Most abortions would be banned in Florida after 15 weeks of pregnancy under bills filed Tuesday by Republicans on the first day of the state's annual legislative session.
The measures by Sen. Kelli Stargel and Rep. Erin Grall are similar to a Mississippi law currently under challenge before the U.S. Supreme Court.
It does not go as far, however, as a Texas law banning abortion after six weeks of pregnancy with enforcement provisions allowing citizens to sue abortion providers and anyone who assists in an abortion after a fetal heartbeat is detected.
The Florida legislation drew a quick endorsement from House Speaker Chris Sprowls, who said in a statement that House Republicans are "steadfast in our commitment to Florida’s children, both born and unborn."
Gov. Ron DeSantis, who is up for re-election this year and is considered a top Republican presidential hopeful for 2024, told reporters he would likely be in favor as well.
"There's a lot of pro-life legislation," the governor said. "We're going to be welcoming it. I haven't looked at every single bill. I think if you look at what's been done in some of these other states. I mean, when you start talking about 15 weeks where you have really serious pain and heartbeats and all this stuff, having protections, I think, is something that makes a lot of sense."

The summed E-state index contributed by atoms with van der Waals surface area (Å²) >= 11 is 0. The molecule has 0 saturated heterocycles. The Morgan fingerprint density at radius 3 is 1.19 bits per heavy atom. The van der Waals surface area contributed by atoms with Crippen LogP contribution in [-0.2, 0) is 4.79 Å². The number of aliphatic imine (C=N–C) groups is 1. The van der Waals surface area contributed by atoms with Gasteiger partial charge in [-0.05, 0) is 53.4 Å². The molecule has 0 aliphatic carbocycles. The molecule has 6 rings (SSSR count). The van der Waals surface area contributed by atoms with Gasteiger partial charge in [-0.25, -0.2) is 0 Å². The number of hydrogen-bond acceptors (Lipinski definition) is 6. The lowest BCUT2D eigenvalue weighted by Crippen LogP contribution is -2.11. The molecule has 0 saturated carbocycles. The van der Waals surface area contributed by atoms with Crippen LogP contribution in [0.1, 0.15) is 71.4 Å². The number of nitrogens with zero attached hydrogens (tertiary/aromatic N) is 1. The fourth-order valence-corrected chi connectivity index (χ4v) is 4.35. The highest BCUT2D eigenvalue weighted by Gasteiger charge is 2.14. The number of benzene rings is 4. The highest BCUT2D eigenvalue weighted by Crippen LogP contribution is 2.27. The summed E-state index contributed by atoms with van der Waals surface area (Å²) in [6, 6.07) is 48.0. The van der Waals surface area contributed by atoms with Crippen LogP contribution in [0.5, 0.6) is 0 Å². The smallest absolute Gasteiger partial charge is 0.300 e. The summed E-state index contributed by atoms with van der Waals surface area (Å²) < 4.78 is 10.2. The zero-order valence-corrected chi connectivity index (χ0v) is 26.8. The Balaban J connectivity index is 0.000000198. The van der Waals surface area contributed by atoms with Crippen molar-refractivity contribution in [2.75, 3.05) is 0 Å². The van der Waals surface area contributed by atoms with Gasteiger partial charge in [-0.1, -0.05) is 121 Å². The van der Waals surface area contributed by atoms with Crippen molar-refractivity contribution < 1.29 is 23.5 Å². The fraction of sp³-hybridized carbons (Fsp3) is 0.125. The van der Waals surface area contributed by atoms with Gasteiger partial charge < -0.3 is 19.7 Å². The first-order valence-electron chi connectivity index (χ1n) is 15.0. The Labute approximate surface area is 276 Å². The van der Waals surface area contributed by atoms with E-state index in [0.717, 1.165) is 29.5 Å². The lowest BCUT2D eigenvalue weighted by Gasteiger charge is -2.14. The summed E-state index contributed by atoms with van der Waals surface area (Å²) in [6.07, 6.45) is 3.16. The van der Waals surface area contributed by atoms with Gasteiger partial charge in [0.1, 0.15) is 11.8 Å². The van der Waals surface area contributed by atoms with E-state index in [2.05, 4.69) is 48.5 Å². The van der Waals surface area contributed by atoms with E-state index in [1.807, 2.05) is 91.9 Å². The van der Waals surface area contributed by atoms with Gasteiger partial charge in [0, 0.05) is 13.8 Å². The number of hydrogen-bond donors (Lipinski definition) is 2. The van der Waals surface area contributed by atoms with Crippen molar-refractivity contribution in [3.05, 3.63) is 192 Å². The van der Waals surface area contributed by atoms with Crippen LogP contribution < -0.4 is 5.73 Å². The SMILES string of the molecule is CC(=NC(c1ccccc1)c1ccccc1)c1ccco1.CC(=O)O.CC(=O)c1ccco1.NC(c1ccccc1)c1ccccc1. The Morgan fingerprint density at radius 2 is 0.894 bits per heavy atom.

The bills have no exceptions for rape and incest but they do say an abortion outside the proposed 15-week limit would be allowed if necessary to save the mother's life, prevent a mother's serious injury or if the fetus has a fatal abnormality. Florida currently allows abortions up to 24 weeks of pregnancy.
Democrats, the minority party in both legislative chambers, said they would fiercely oppose the measure.
"We will continue to fight vociferously for a woman's right to choose and right to health care," Senate Democratic leader Lauren Book said.
"We will fight tooth and nail over that bill," added Rep. Evan Jenne, the House minority leader.
These latest abortion bills will join others that could be considered in committees during the 60-day legislative session that began Tuesday. Senate President Wilton Simpson said he is optimistic the 15-week bill can pass.
"I think it's a very good start and I think it's something the committee process will vet out and perhaps be on the floor at some point," said Simpson, who was adopted as a young child. "I've been pro-life all of my life."